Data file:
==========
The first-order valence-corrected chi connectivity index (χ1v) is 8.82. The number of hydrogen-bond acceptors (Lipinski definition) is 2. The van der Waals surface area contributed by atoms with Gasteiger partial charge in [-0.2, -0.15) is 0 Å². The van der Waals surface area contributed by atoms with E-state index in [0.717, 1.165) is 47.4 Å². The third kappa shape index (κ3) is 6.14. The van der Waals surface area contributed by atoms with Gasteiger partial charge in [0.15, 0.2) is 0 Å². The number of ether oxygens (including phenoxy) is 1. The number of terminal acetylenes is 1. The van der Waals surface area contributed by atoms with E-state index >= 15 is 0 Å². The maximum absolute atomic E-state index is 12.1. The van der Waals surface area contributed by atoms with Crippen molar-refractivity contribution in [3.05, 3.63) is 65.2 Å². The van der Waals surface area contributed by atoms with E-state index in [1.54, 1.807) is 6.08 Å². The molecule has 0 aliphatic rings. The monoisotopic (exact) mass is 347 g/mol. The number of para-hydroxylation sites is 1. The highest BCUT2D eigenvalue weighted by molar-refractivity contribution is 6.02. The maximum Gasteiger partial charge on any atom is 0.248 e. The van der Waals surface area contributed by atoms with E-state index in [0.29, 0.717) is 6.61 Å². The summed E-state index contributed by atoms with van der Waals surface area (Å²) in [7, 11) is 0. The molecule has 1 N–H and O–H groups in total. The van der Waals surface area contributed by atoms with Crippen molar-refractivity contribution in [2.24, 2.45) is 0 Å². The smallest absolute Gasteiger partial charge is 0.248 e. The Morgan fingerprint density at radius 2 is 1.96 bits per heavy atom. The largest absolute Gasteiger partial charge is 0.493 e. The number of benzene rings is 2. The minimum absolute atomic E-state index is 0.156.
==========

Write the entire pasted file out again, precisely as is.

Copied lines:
The first-order valence-corrected chi connectivity index (χ1v) is 8.82. The number of hydrogen-bond acceptors (Lipinski definition) is 2. The van der Waals surface area contributed by atoms with Gasteiger partial charge in [-0.2, -0.15) is 0 Å². The van der Waals surface area contributed by atoms with E-state index in [0.717, 1.165) is 47.4 Å². The third kappa shape index (κ3) is 6.14. The van der Waals surface area contributed by atoms with Gasteiger partial charge in [0.15, 0.2) is 0 Å². The number of ether oxygens (including phenoxy) is 1. The number of terminal acetylenes is 1. The van der Waals surface area contributed by atoms with E-state index >= 15 is 0 Å². The maximum absolute atomic E-state index is 12.1. The van der Waals surface area contributed by atoms with Crippen molar-refractivity contribution in [3.05, 3.63) is 65.2 Å². The van der Waals surface area contributed by atoms with E-state index in [1.54, 1.807) is 6.08 Å². The molecule has 0 aliphatic rings. The monoisotopic (exact) mass is 347 g/mol. The number of para-hydroxylation sites is 1. The highest BCUT2D eigenvalue weighted by molar-refractivity contribution is 6.02. The maximum Gasteiger partial charge on any atom is 0.248 e. The van der Waals surface area contributed by atoms with E-state index in [0.29, 0.717) is 6.61 Å². The summed E-state index contributed by atoms with van der Waals surface area (Å²) in [7, 11) is 0. The molecule has 1 N–H and O–H groups in total. The van der Waals surface area contributed by atoms with Crippen molar-refractivity contribution in [2.24, 2.45) is 0 Å². The smallest absolute Gasteiger partial charge is 0.248 e. The Morgan fingerprint density at radius 2 is 1.96 bits per heavy atom. The largest absolute Gasteiger partial charge is 0.493 e. The number of benzene rings is 2. The minimum absolute atomic E-state index is 0.156.